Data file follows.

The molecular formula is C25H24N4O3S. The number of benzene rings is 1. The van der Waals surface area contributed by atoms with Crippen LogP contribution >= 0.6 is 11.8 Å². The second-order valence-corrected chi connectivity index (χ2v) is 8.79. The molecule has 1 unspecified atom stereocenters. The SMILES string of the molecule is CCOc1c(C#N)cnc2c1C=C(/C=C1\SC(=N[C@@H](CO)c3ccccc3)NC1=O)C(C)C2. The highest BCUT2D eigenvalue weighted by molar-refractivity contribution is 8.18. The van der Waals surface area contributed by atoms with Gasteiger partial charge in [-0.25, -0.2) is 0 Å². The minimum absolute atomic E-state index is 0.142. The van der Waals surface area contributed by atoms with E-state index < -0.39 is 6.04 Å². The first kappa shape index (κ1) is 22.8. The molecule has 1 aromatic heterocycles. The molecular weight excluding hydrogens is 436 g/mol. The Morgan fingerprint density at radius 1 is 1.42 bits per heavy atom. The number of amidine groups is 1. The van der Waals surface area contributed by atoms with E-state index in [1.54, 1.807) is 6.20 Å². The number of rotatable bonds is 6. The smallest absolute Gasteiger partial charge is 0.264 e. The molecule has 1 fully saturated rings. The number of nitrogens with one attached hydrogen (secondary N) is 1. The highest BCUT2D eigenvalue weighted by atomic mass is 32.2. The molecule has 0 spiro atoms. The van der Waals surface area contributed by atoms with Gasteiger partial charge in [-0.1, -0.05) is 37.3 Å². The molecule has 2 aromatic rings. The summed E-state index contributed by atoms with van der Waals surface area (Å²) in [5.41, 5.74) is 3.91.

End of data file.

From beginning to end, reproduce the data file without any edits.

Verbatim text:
The molecular formula is C25H24N4O3S. The number of benzene rings is 1. The van der Waals surface area contributed by atoms with Crippen LogP contribution >= 0.6 is 11.8 Å². The second-order valence-corrected chi connectivity index (χ2v) is 8.79. The molecule has 1 unspecified atom stereocenters. The SMILES string of the molecule is CCOc1c(C#N)cnc2c1C=C(/C=C1\SC(=N[C@@H](CO)c3ccccc3)NC1=O)C(C)C2. The highest BCUT2D eigenvalue weighted by molar-refractivity contribution is 8.18. The van der Waals surface area contributed by atoms with Gasteiger partial charge in [-0.25, -0.2) is 0 Å². The minimum absolute atomic E-state index is 0.142. The van der Waals surface area contributed by atoms with E-state index < -0.39 is 6.04 Å². The first kappa shape index (κ1) is 22.8. The molecule has 1 aromatic heterocycles. The molecular weight excluding hydrogens is 436 g/mol. The Morgan fingerprint density at radius 1 is 1.42 bits per heavy atom. The number of amidine groups is 1. The van der Waals surface area contributed by atoms with E-state index in [1.54, 1.807) is 6.20 Å². The number of rotatable bonds is 6. The smallest absolute Gasteiger partial charge is 0.264 e. The molecule has 1 fully saturated rings. The number of nitrogens with one attached hydrogen (secondary N) is 1. The highest BCUT2D eigenvalue weighted by atomic mass is 32.2. The molecule has 0 spiro atoms. The van der Waals surface area contributed by atoms with Gasteiger partial charge in [-0.1, -0.05) is 37.3 Å². The molecule has 2 aromatic rings. The summed E-state index contributed by atoms with van der Waals surface area (Å²) in [5.41, 5.74) is 3.91.